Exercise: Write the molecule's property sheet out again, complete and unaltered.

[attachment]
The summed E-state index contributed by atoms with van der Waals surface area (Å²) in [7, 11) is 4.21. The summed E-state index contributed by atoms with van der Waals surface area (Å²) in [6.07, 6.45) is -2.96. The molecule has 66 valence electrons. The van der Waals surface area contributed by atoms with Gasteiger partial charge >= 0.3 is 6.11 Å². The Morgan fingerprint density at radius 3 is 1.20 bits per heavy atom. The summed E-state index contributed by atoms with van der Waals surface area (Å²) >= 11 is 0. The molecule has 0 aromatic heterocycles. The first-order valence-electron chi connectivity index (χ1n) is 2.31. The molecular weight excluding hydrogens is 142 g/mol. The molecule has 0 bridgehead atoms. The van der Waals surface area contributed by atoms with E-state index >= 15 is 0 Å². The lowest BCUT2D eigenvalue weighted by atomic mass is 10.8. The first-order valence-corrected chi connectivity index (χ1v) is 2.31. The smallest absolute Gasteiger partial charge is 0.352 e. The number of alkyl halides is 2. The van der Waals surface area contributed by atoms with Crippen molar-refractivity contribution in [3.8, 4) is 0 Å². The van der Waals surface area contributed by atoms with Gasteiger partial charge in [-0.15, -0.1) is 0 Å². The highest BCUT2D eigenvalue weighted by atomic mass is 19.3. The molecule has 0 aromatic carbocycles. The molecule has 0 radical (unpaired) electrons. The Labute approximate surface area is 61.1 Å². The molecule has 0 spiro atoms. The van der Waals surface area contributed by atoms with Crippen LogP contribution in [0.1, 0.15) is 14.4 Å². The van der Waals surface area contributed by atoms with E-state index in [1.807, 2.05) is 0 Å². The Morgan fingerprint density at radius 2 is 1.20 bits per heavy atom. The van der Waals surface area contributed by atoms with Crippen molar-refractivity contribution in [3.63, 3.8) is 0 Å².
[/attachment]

The summed E-state index contributed by atoms with van der Waals surface area (Å²) in [7, 11) is 4.21. The summed E-state index contributed by atoms with van der Waals surface area (Å²) in [6.07, 6.45) is -2.96. The molecule has 66 valence electrons. The van der Waals surface area contributed by atoms with Gasteiger partial charge >= 0.3 is 6.11 Å². The Morgan fingerprint density at radius 3 is 1.20 bits per heavy atom. The summed E-state index contributed by atoms with van der Waals surface area (Å²) >= 11 is 0. The molecule has 0 aromatic heterocycles. The first-order valence-electron chi connectivity index (χ1n) is 2.31. The molecular weight excluding hydrogens is 142 g/mol. The molecule has 0 bridgehead atoms. The van der Waals surface area contributed by atoms with E-state index >= 15 is 0 Å². The lowest BCUT2D eigenvalue weighted by atomic mass is 10.8. The first-order valence-corrected chi connectivity index (χ1v) is 2.31. The smallest absolute Gasteiger partial charge is 0.352 e. The number of alkyl halides is 2. The van der Waals surface area contributed by atoms with Crippen molar-refractivity contribution in [3.8, 4) is 0 Å². The van der Waals surface area contributed by atoms with Gasteiger partial charge in [-0.15, -0.1) is 0 Å². The highest BCUT2D eigenvalue weighted by atomic mass is 19.3. The molecule has 0 aromatic carbocycles. The molecule has 0 radical (unpaired) electrons. The Labute approximate surface area is 61.1 Å². The molecule has 0 spiro atoms. The van der Waals surface area contributed by atoms with Crippen LogP contribution in [0.1, 0.15) is 14.4 Å². The van der Waals surface area contributed by atoms with E-state index in [1.807, 2.05) is 0 Å². The Morgan fingerprint density at radius 2 is 1.20 bits per heavy atom. The van der Waals surface area contributed by atoms with Crippen molar-refractivity contribution in [3.63, 3.8) is 0 Å².